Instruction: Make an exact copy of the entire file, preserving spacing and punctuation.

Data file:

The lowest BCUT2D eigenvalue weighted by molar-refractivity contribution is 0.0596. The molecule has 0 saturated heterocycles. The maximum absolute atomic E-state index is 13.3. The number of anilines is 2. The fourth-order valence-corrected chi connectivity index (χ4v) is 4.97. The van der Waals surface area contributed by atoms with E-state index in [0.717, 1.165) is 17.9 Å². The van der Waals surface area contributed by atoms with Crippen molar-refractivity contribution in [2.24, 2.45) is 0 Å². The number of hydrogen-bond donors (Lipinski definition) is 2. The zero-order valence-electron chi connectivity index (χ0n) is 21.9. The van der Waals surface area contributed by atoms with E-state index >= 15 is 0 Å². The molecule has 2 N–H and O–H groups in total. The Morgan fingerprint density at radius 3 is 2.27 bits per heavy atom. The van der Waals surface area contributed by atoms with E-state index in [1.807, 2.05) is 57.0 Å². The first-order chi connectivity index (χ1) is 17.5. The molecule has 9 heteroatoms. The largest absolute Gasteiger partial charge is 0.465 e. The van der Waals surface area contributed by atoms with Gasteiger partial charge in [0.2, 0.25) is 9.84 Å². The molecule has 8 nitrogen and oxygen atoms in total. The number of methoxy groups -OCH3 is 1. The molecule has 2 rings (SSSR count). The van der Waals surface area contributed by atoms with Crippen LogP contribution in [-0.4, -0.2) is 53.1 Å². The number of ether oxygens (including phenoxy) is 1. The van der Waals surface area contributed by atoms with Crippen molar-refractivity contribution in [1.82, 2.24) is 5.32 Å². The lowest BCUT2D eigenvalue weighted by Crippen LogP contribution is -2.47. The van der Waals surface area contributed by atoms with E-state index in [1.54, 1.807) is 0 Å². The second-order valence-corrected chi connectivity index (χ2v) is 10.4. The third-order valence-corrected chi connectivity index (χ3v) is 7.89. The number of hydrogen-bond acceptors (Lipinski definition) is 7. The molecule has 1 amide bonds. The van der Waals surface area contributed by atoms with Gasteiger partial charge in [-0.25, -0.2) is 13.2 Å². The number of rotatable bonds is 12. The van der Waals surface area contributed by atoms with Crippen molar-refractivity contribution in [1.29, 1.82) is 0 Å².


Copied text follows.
The lowest BCUT2D eigenvalue weighted by molar-refractivity contribution is 0.0596. The molecule has 0 saturated heterocycles. The maximum absolute atomic E-state index is 13.3. The number of anilines is 2. The fourth-order valence-corrected chi connectivity index (χ4v) is 4.97. The van der Waals surface area contributed by atoms with E-state index in [0.717, 1.165) is 17.9 Å². The van der Waals surface area contributed by atoms with Crippen molar-refractivity contribution in [2.24, 2.45) is 0 Å². The number of hydrogen-bond donors (Lipinski definition) is 2. The zero-order valence-electron chi connectivity index (χ0n) is 21.9. The van der Waals surface area contributed by atoms with E-state index >= 15 is 0 Å². The molecule has 2 N–H and O–H groups in total. The Morgan fingerprint density at radius 3 is 2.27 bits per heavy atom. The van der Waals surface area contributed by atoms with E-state index in [1.807, 2.05) is 57.0 Å². The first-order chi connectivity index (χ1) is 17.5. The molecule has 9 heteroatoms. The largest absolute Gasteiger partial charge is 0.465 e. The van der Waals surface area contributed by atoms with Gasteiger partial charge in [0.2, 0.25) is 9.84 Å². The molecule has 8 nitrogen and oxygen atoms in total. The number of methoxy groups -OCH3 is 1. The molecule has 2 rings (SSSR count). The van der Waals surface area contributed by atoms with Crippen LogP contribution in [-0.4, -0.2) is 53.1 Å². The number of ether oxygens (including phenoxy) is 1. The van der Waals surface area contributed by atoms with Crippen molar-refractivity contribution in [1.82, 2.24) is 5.32 Å². The lowest BCUT2D eigenvalue weighted by Crippen LogP contribution is -2.47. The van der Waals surface area contributed by atoms with E-state index in [1.54, 1.807) is 0 Å². The second-order valence-corrected chi connectivity index (χ2v) is 10.4. The third-order valence-corrected chi connectivity index (χ3v) is 7.89. The number of hydrogen-bond acceptors (Lipinski definition) is 7. The molecule has 1 amide bonds. The van der Waals surface area contributed by atoms with Gasteiger partial charge in [-0.25, -0.2) is 13.2 Å². The number of rotatable bonds is 12. The van der Waals surface area contributed by atoms with Crippen molar-refractivity contribution in [1.29, 1.82) is 0 Å².